Tuesday 12 December 2017
Diagnosis, characterization and management of food allergy: a tough (wal)nut to crack
Promotor: prof.dr. A.C. (André) Knulst & prof.dr. G.F. (Geert) Houben
Supervisor: dr. R.J.B. (Rob) Klemans & dr. H.G. (Henny) Otten
Date: 12 December 2017
Time: 10.30 h
Walnut (Juglans regia) is a known food allergen, able to elicit potentially severe allergic reactions. Threshold data from walnut challenged and allergic adults demonstrated that walnut is a potent allergen, with eliciting doses similar to hazelnut. Walnut 2S albumin Jug r 1 was the dominant walnut allergen in our walnut allergic population, but assessing sensitization to walnut extract performed similar in diagnosing walnut allergy. Walnut 11S globulin Jug r 4 appeared to be an allergen recognized by a subset of walnut allergic subjects, however sensitization was strongly associated with walnut allergy.
Evaluating (co-)sensitization to other tree nuts and peanut in walnut allergic adults revealed that sensitization to pecan and hazelnut is very common, although it might not always be clinically relevant. Proper evaluation of all tree nuts could prevent unnecessary avoidance and broaden the diet of tree nut allergic individuals.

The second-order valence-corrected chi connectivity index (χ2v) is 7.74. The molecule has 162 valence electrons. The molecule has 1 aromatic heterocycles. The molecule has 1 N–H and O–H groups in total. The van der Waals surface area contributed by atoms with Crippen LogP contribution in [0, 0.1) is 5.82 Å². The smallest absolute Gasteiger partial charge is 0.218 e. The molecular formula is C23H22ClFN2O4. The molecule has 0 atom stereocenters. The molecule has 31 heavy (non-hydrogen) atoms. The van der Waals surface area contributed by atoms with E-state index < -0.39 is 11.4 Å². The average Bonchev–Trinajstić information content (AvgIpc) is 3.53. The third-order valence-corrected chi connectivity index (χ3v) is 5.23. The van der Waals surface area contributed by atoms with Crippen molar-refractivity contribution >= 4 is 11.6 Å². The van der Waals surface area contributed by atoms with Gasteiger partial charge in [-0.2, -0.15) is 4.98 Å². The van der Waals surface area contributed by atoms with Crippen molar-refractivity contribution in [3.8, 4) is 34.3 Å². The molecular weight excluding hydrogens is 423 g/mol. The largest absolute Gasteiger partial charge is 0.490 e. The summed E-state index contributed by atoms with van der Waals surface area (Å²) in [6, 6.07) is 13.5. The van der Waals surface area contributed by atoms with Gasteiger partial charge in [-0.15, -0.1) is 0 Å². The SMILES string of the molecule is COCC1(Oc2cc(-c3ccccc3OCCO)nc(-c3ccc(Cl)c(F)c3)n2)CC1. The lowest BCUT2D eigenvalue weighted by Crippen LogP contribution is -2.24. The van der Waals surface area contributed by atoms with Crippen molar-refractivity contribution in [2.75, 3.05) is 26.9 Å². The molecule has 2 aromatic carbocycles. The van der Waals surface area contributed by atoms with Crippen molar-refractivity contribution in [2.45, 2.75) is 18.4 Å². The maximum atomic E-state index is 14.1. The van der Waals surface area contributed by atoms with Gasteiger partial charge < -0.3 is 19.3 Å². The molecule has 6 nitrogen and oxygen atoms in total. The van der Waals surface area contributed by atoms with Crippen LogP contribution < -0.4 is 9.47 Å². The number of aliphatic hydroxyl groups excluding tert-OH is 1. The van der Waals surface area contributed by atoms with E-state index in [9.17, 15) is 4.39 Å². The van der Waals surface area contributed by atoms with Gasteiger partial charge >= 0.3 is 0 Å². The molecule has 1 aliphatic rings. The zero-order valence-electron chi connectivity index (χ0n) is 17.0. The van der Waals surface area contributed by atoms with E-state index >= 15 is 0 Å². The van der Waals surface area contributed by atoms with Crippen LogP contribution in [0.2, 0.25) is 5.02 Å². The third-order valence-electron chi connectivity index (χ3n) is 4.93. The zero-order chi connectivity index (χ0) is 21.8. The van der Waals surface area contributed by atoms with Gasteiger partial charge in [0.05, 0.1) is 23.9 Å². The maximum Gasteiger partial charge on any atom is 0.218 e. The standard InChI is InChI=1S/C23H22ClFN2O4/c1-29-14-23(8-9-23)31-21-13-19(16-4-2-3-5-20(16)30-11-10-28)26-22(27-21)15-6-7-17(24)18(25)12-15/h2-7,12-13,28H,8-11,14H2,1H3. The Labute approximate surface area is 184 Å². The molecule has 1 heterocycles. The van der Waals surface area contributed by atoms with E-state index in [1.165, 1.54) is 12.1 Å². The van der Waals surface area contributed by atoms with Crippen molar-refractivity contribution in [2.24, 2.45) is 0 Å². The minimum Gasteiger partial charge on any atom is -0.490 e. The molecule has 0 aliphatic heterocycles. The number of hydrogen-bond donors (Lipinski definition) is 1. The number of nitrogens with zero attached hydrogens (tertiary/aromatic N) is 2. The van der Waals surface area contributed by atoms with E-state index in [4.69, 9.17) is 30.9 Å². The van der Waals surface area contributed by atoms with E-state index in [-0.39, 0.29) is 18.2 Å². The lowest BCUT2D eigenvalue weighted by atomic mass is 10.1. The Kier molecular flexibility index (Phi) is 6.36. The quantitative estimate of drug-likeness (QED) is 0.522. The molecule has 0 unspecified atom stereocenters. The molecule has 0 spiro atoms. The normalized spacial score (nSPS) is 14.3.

In peanut challenged adults, specific IgE (sIgE) against peanut 2S albumin Ara h 7 was found to be as discriminative for peanut allergy as sIgE to the other 2S albumins, Ara h 2 and 6. Mono-sensitization occurred to either Ara h 2, 6 and 7 in a small subset and leads to a risk of misdiagnosis when testing for a single 2S albumin only.
Multiplex sIgE testing of adults with a suspected food allergy demonstrated that sensitization to birch-pollen related PR-10 proteins can occur in different phenotypes: the PR-10 proteins from soy, celery and kiwi were less frequently recognized than others and appeared to be an indication of polysensitization. Additionally, a subset of individuals recognized PR-10 food proteins without concomitant sensitization to pollen allergen from the PR-10 protein family, potentially indicating direct sensitization to these proteins.
In a pilot study, daratumumab reduced total and specific IgE levels in a patient treated for multiple myeloma. This therefore warrants further research as potential treatment option for IgE-mediated allergic diseases.